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Introduction of the Cold War:
This video gives you an overview of how the Cold War started. Watch to learn how two superpowers rose to put the world on tension with continual speculation of war that led to an arms race.
The end of World War II saw two opposing super powers emerging in the form of the United States of America and the Soviet Union. The United States was capitalist- a system where almost everything is privately owned and run for profit. The Soviet Union was communist- a system where everyone owns the means to create a common wealth all based around a central ideology.
After dealing with Nazi Germany, these two super powers sought to spread their influence to the rest of the world and thus, a cold war began. It was not a direct war but rather a series of proxy wars, decades of intimidation, propaganda and espionage.
Germany was occupied after the war. The Soviets controlled the area around Berlin, but not the city itself. The Soviet Union and the Western allies felt threatened by each other and feared that another war would soon begin. However, as Prime Minister Winston Churchill declared that an iron curtain had descended upon Europe, Soviet leader, Joseph Stalin didn?t like the idea of West German regaining any form of power. Therefore in 1948, the Soviets blockaded the western section of Berlin to force the western allies to give them control of the whole city. This did not work as the allies airlifted the supplies in.
In 1949, NATO was formed to strengthen the western allies. Germany became divided into East and West as was Berlin itself. Stalin wanted control of the country?s own Russia?s boarder for security reasons. Because of this, the Soviet Union claimed the states it had invaded during the war and established Communist regimes with in them. He set up secret police with in these regimes to crush opposition swiftly. Yugoslavia had been expelled by the Soviets in 1948, but remained its own communist state. Propaganda was spread by East and West to subvert their enemies. The world had been divided into East and West. United States President, Harry Truman sought to contain the spread of communism by forming regimes under threat over communist force. He also set up various bodies and organizations to defend United States interests.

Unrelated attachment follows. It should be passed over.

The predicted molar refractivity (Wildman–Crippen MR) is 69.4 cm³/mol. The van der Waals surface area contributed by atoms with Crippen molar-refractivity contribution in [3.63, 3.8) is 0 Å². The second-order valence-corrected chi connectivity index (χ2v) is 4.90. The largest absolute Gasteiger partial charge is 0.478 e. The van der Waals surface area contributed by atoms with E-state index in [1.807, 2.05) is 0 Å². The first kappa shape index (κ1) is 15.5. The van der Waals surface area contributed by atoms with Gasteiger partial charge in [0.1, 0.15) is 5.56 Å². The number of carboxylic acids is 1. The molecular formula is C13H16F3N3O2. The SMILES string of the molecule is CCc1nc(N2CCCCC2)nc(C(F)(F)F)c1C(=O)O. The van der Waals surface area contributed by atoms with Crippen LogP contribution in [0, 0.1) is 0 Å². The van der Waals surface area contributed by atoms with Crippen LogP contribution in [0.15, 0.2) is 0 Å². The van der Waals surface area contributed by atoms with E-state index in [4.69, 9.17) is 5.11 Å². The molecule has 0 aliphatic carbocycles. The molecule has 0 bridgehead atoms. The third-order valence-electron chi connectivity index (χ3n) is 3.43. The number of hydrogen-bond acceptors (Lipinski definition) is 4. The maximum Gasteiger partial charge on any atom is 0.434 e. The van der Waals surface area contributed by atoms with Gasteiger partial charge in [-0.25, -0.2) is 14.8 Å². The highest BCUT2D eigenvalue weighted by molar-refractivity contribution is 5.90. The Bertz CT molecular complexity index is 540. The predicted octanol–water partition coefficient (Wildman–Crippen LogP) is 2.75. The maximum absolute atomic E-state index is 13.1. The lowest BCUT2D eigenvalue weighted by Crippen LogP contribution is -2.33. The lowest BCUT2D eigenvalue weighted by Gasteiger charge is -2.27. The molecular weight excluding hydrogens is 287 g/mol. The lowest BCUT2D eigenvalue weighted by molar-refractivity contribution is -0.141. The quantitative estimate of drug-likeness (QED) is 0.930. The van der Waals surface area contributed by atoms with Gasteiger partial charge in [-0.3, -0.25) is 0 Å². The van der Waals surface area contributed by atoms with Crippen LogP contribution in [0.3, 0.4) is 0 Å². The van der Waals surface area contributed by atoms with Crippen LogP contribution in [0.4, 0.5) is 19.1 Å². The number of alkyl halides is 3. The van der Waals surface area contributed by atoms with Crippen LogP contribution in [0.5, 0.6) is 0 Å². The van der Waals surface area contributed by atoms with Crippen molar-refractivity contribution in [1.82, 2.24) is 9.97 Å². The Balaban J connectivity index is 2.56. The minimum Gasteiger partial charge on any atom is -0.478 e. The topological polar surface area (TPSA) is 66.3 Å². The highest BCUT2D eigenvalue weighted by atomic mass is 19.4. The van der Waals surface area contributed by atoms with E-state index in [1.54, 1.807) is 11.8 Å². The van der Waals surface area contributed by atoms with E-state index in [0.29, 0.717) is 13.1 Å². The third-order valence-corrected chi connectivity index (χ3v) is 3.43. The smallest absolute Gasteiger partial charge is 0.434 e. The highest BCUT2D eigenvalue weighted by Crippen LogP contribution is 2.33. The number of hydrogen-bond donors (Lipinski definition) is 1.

A new communist power rose in the East in the form of People?s Republic of China in 1949. The old Republic of China retreated to Taiwan and remains there to date. Korea had been divided in half after World War II and both sides claimed to govern the whole country.
To help further spread communism, China and the Soviet Union aided the Northern government to invade the South. Loads of United Nations countries came in to defend the South, with the United States providing the vast majority of troops. The Korean War was fought to a stalemate. The arms rest was agreed upon only after the death of Joseph Stalin. Korea remains in a state of cease fire to date.
1953 saw Nikita Khrushchev come to power in the Soviet Union. He OPENLY criticized the rule of Stalin and sought to move on to bigger and better things. In response to NATO, he created WARSAW Pact, an alliance of the Eastern bloc countries in 1955.
The United States and the Soviet Union continued to spread their influence to the Middle East, Latin America, South Eastern Asian and Africa. Cuba eventually became a communist state and the battle of the Bay of Pigs saw an escalation in tensions between the Soviet Union and the United States. When these tensions subsided, a direct hotline was set up between the White house and the Kremlin. The Vietnam war- also based on ideology, left the United States humiliated after a bitter defeat.
Eventually the United States came up on top when President George Bush declared the end of the Cold War in 1993. This was mainly as a result of the communist states coming to a realization that capitalist states were doing better economically.